It was during the early days of writing for experts in the Spring of 1986 that the notebook acquired its second purpose. A large number of the current partisans of Loglan, I had been learning, happen to have joined the project well after the creative ferment of the late ’70’s, and so did not participate in it. Moreover, there are many current loglanists who, although “old hands” in the historical sense, had never actually mastered the old language before it disappeared again into the engineering laboratory. Both kinds of potential users of the notebook began to write me. They, too, hoped to get some mileage out of the new notebook, especially now that developmental research on the language appeared to be slowing down. For these relative newcomers, then, but also for those old hands who have been until now only onlookers, I have tried to erect a second kind of document on the substructure provided by the first. In addition to a technical description of the current language, I have tried to produce a didactically useful, amply-illustrated account of the language from the point of view of the second-language learner. I have tried, in short, to provide these two kinds of sometime students of the language with the means by which, with some personal effort, they may at last become its masters.
These two objectives have not always been easy bedfellows. As the second one began to press itself upon me last Spring I had to admit that a book that promised also to be a reference manual for one-time experts is not an ideal place in which to teach a second language to completely innocent newcomers. Even so, examples are necessary even for experts. And such newcomers as choose to consort with experts can endure an algorithm or two. So I have attempted to select the examples and illustrations in this book in such a way that they will, of themselves, constitute a gradual climb through the structure of the language, starting at ground level with the utter simplicity of its phonology, rising through morphological and lexical materials of middle difficulty, and ending with what may, I fear, be found the stratospheric intricacies of the machine grammar. It is I trust a compact account, but it does move through these several levels of intellectual difficulty. (The language itself, of course, remains refreshingly simple…as I trust the reader will soon rediscover. It is just these increasingly exact scientific descriptions of it—which have been made possible and in some sense necessary by our increasingly exact understanding of it—that sometimes border on the intricate.)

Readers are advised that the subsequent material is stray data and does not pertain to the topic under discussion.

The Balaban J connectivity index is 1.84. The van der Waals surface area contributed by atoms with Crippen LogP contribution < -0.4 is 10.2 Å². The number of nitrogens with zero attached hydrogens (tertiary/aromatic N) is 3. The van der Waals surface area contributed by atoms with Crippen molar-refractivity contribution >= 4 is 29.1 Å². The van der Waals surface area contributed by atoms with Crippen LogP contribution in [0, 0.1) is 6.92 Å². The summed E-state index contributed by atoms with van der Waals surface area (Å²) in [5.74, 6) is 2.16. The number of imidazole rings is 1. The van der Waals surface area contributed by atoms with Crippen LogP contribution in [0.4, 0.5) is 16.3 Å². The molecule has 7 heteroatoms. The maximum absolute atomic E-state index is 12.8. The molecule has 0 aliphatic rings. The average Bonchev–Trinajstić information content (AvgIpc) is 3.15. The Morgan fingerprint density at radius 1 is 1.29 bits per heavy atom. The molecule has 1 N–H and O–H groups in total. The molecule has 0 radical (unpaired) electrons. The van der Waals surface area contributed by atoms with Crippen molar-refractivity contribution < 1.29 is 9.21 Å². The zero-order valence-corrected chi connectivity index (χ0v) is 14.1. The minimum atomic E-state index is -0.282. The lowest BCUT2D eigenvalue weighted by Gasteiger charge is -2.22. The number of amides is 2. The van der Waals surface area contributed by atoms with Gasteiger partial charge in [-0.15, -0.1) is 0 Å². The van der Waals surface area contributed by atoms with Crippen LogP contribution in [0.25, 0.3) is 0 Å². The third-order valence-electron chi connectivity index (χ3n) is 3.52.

There is a third objective of which I have only recently become aware; and that is the possibility that a second edition of Notebook 3 may even now be looming. Suitably retitled, the next update of this notebook may very well be the one that accompanies the fourth edition of Loglan 1 to the marketplace. This will probably be in the Spring or Summer of 1988; for it is then that The Institute presently plans to "go public again" with the language. If these plans do indeed develop in this way, then Notebook 3 may be the first in a long series of continuously updated technical manuals, the purpose of which will be to describe in a single place the current state of the whole language. None of the specific requirements of that looming reference manual have, however, shaped the writing of the notebook…except of course for that ubiquitous canon of completeness, which has been dictated by the first objective as well.
MRH: it is my aim to create a complete technical manual for the language. I am not sure that a commentary on this existing document is the appropriate medium.
A final note, and an apology. Earlier accounts of the contents planned for Notebook 3 announced that it would include a small but exemplary vocabulary of scientific borrowings, as well as the algorithm that made them. I meant also to include the translation forays I had made into the international literature of science; for these had provided the test words in the first place and were meant, in the end, to contain them. These translation materials are not included. The latest reasonable date for the publication of this notebook—already twice delayed—was Mid-Summer 1987. I could not make the algorithm for the construction of “best scientific words”—a process that involved, as usual, a statistical analysis of the many judges’ opinions I have collected—in time to include it, and the vocabulary it was intended to make examplary, in the notebook. And to publish my translations with a non-exemplary vocabulary seemed counter-productive. I am sorry to disappoint those readers who expected to find this textual material in this notebook. Perhaps another notebook will be in order after this one has had its day. On the other hand, it seems increasingly likely that the next large task for The Institute, after the loglanists have made whatever use they wish to make of this one, will be GPA (The Institute's acronym for Going Public Again).
But even without the scientific word-list, and the translations that evoked them, the contents of Notebook 3 will, I trust, be found substantial. It not only contains the most complete description of this developing language that has ever yet been published, it is the first publication since 1975 that even purports to describe the language as a whole. I trust, therefore, that everyone who endures the long march through its lists and pages will have a reasonably good chance of learning to use, for da’s own purposes, the extraordinarily rich creative instrument that Loglan has lately become.
MRH: I will just comment retrospectively that I have found access to this notebook very useful.